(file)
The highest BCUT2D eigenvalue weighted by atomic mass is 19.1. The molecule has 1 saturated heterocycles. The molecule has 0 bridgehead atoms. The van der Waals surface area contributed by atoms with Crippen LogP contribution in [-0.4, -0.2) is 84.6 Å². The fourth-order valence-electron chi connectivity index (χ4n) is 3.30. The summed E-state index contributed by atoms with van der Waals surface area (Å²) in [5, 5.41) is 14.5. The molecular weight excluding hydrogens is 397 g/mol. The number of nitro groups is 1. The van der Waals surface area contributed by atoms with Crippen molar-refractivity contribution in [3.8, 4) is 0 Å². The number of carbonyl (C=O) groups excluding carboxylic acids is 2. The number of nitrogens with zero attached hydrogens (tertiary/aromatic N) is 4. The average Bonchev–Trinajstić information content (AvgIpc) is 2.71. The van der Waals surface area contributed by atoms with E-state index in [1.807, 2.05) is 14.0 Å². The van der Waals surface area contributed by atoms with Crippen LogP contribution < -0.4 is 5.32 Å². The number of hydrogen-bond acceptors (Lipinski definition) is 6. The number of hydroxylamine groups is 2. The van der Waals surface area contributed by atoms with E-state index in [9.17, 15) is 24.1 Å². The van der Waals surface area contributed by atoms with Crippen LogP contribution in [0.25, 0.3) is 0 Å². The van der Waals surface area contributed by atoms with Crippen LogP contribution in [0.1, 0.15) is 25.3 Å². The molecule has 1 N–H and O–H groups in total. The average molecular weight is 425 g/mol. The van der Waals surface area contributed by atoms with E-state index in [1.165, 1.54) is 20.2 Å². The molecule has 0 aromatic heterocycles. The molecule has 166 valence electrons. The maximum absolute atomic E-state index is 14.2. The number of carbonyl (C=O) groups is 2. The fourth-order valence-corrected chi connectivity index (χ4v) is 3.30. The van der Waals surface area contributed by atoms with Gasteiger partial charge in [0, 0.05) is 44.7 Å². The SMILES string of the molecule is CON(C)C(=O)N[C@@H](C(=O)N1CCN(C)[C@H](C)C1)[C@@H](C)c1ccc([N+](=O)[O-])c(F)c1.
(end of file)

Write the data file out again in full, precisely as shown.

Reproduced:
The highest BCUT2D eigenvalue weighted by atomic mass is 19.1. The molecule has 1 saturated heterocycles. The molecule has 0 bridgehead atoms. The van der Waals surface area contributed by atoms with Crippen LogP contribution in [-0.4, -0.2) is 84.6 Å². The fourth-order valence-electron chi connectivity index (χ4n) is 3.30. The summed E-state index contributed by atoms with van der Waals surface area (Å²) in [5, 5.41) is 14.5. The molecular weight excluding hydrogens is 397 g/mol. The number of nitro groups is 1. The van der Waals surface area contributed by atoms with Crippen molar-refractivity contribution in [3.8, 4) is 0 Å². The number of carbonyl (C=O) groups excluding carboxylic acids is 2. The number of nitrogens with zero attached hydrogens (tertiary/aromatic N) is 4. The average Bonchev–Trinajstić information content (AvgIpc) is 2.71. The van der Waals surface area contributed by atoms with E-state index in [1.807, 2.05) is 14.0 Å². The van der Waals surface area contributed by atoms with Crippen LogP contribution < -0.4 is 5.32 Å². The number of hydrogen-bond acceptors (Lipinski definition) is 6. The number of hydroxylamine groups is 2. The van der Waals surface area contributed by atoms with E-state index in [9.17, 15) is 24.1 Å². The van der Waals surface area contributed by atoms with Crippen LogP contribution in [0.25, 0.3) is 0 Å². The van der Waals surface area contributed by atoms with Crippen LogP contribution in [0.1, 0.15) is 25.3 Å². The molecule has 1 N–H and O–H groups in total. The average molecular weight is 425 g/mol. The van der Waals surface area contributed by atoms with E-state index in [1.165, 1.54) is 20.2 Å². The molecule has 0 aromatic heterocycles. The molecule has 166 valence electrons. The maximum absolute atomic E-state index is 14.2. The number of carbonyl (C=O) groups is 2. The fourth-order valence-corrected chi connectivity index (χ4v) is 3.30. The van der Waals surface area contributed by atoms with Gasteiger partial charge in [0, 0.05) is 44.7 Å². The SMILES string of the molecule is CON(C)C(=O)N[C@@H](C(=O)N1CCN(C)[C@H](C)C1)[C@@H](C)c1ccc([N+](=O)[O-])c(F)c1.